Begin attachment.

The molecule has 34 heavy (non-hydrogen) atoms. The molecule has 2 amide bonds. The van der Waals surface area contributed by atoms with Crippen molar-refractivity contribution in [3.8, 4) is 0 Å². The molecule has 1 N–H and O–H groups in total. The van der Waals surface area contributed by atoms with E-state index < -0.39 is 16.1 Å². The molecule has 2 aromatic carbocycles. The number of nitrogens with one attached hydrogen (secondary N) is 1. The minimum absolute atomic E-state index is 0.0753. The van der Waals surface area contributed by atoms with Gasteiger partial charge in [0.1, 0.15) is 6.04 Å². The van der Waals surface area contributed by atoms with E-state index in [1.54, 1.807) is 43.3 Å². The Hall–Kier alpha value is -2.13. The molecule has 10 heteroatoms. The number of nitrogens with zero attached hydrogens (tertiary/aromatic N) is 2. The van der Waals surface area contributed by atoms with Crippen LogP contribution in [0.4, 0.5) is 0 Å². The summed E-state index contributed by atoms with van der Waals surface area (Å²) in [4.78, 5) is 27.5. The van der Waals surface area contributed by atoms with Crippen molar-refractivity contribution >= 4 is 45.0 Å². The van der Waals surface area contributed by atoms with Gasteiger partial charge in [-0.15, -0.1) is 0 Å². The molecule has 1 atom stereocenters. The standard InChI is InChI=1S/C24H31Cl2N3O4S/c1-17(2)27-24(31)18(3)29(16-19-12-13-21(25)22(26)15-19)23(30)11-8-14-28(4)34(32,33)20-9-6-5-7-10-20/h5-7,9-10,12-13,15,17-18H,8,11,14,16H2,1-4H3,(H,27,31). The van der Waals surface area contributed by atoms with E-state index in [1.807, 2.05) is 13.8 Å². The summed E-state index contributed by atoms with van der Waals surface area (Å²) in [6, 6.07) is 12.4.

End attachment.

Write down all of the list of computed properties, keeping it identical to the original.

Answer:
The molecule has 34 heavy (non-hydrogen) atoms. The molecule has 2 amide bonds. The van der Waals surface area contributed by atoms with Crippen molar-refractivity contribution in [3.8, 4) is 0 Å². The molecule has 1 N–H and O–H groups in total. The van der Waals surface area contributed by atoms with E-state index < -0.39 is 16.1 Å². The molecule has 2 aromatic carbocycles. The number of nitrogens with one attached hydrogen (secondary N) is 1. The minimum absolute atomic E-state index is 0.0753. The van der Waals surface area contributed by atoms with Gasteiger partial charge in [0.1, 0.15) is 6.04 Å². The van der Waals surface area contributed by atoms with E-state index in [1.54, 1.807) is 43.3 Å². The Hall–Kier alpha value is -2.13. The molecule has 10 heteroatoms. The number of nitrogens with zero attached hydrogens (tertiary/aromatic N) is 2. The van der Waals surface area contributed by atoms with Crippen LogP contribution in [0.4, 0.5) is 0 Å². The summed E-state index contributed by atoms with van der Waals surface area (Å²) in [4.78, 5) is 27.5. The van der Waals surface area contributed by atoms with Crippen molar-refractivity contribution >= 4 is 45.0 Å². The van der Waals surface area contributed by atoms with Gasteiger partial charge in [-0.15, -0.1) is 0 Å². The molecule has 1 atom stereocenters. The standard InChI is InChI=1S/C24H31Cl2N3O4S/c1-17(2)27-24(31)18(3)29(16-19-12-13-21(25)22(26)15-19)23(30)11-8-14-28(4)34(32,33)20-9-6-5-7-10-20/h5-7,9-10,12-13,15,17-18H,8,11,14,16H2,1-4H3,(H,27,31). The van der Waals surface area contributed by atoms with E-state index in [1.807, 2.05) is 13.8 Å². The summed E-state index contributed by atoms with van der Waals surface area (Å²) in [6, 6.07) is 12.4.